he two major asset classes in the world - stocks and bonds - have both seen huge price gains in 2019.
So, now what?
When asked whether going into all cash for the short-term is unreasonable, Steve Sosnick, head trader and chief strategist at Interactive Brokers said, "No."
"Presumably, if you've been in the market, you've had great returns, whether it's stocks or bonds," Sosnick said. Volatility is increasing, which sort of begs the question, unless you have a real conviction, perhaps you may want the option of being in cash that you want to deploy later."
The S&P 500, after having briefly dipped to a 12% year-to-date gain on account of Trump's added 10% to 25% tariff threat on Chinese goods, is back up to a roughly 17% gain for 2019.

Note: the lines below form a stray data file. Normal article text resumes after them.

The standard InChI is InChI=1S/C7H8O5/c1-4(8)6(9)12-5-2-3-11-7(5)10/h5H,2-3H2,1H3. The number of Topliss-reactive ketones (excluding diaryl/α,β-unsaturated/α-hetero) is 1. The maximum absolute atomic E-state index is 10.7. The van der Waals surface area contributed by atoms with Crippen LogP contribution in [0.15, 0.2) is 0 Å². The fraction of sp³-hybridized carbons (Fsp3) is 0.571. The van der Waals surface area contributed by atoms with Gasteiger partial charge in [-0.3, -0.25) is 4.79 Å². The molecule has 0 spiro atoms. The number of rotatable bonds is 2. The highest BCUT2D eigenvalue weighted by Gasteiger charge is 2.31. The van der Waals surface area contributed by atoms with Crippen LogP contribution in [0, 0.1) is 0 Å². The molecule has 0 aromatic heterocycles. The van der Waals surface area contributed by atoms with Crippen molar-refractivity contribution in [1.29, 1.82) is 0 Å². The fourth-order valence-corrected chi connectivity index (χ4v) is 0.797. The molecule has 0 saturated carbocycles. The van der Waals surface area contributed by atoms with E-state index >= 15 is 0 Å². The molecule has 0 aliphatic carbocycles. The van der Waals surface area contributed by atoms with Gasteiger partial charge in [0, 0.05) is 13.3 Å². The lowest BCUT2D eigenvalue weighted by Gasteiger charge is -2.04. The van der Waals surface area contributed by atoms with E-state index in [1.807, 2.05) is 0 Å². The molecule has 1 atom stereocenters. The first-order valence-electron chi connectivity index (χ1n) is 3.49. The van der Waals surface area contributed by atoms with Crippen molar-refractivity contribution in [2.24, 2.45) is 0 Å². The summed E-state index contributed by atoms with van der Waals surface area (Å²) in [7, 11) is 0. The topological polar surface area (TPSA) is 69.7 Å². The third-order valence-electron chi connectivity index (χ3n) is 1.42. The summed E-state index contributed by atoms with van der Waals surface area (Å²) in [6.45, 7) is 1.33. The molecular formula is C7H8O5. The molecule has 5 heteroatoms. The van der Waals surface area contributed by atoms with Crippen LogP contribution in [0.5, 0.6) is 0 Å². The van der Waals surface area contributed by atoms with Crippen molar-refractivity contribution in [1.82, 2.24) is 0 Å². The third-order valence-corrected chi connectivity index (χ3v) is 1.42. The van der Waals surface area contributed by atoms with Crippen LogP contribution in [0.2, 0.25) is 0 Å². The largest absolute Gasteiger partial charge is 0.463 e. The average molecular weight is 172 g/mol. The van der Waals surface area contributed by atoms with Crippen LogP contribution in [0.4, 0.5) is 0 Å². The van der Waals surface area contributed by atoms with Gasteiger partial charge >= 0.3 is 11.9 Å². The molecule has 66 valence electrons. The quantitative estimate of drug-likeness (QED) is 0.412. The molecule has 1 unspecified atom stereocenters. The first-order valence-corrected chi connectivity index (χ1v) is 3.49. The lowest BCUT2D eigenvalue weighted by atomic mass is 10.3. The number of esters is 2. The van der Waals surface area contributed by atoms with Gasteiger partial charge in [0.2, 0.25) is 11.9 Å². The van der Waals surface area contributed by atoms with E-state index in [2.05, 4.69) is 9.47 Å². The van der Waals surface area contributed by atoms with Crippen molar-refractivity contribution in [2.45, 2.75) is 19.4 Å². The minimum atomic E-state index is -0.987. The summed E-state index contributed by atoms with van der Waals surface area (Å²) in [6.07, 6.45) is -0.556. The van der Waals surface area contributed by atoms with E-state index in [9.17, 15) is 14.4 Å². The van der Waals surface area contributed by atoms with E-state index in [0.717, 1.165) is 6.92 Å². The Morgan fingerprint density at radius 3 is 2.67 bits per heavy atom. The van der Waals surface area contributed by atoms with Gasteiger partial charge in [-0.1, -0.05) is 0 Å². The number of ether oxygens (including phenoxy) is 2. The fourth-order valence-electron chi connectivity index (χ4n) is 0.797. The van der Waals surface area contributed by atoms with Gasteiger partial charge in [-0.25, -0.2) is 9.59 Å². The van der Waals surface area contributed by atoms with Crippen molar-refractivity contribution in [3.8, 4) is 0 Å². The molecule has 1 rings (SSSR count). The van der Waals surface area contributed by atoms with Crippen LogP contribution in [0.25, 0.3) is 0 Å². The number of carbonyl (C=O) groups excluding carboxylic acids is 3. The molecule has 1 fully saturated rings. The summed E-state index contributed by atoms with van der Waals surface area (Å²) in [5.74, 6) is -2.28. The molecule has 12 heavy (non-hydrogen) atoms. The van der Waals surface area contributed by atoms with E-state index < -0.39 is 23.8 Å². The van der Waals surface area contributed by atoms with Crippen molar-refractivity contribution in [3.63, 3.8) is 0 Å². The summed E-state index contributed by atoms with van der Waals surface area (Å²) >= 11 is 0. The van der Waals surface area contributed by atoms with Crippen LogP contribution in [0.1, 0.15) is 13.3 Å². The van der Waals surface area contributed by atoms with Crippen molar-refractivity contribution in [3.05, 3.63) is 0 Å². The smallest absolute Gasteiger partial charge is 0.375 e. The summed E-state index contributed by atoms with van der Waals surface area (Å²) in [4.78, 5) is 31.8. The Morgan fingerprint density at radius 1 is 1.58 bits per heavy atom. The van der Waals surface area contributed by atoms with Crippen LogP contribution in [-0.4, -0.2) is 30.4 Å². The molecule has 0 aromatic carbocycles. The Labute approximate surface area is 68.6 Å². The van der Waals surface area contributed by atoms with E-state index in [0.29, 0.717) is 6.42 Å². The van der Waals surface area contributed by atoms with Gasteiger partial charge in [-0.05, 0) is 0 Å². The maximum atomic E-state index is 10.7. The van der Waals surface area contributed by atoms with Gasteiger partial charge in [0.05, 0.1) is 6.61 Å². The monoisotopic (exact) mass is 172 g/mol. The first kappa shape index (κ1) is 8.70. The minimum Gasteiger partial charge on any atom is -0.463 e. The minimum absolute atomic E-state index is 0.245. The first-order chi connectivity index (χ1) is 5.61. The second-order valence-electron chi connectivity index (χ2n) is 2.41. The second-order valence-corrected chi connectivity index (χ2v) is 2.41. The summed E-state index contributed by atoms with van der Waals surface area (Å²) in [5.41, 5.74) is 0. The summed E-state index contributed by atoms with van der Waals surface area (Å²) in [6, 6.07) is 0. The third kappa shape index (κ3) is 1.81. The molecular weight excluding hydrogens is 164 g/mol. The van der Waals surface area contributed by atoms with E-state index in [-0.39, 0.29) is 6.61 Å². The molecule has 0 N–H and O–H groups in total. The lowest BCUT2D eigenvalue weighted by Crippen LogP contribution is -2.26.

Meanwhile, the ten year treasury is yielding 1.7%. Bond yields fall when their prices rise. The bond market has priced in more than the 25 basis point rate cut made in July. Now, investors are rushing into treasuries, as the tariffs threaten to further destabilize global economic growth.
"Warren Buffet has said that basically owning cash in a portfolio is as good as having call options," Sosnick said. "If the price of your call options are going up, wouldn't you want to own the option to be able to buy things when you see prices more favorable or, or situations a bit more clarified?"
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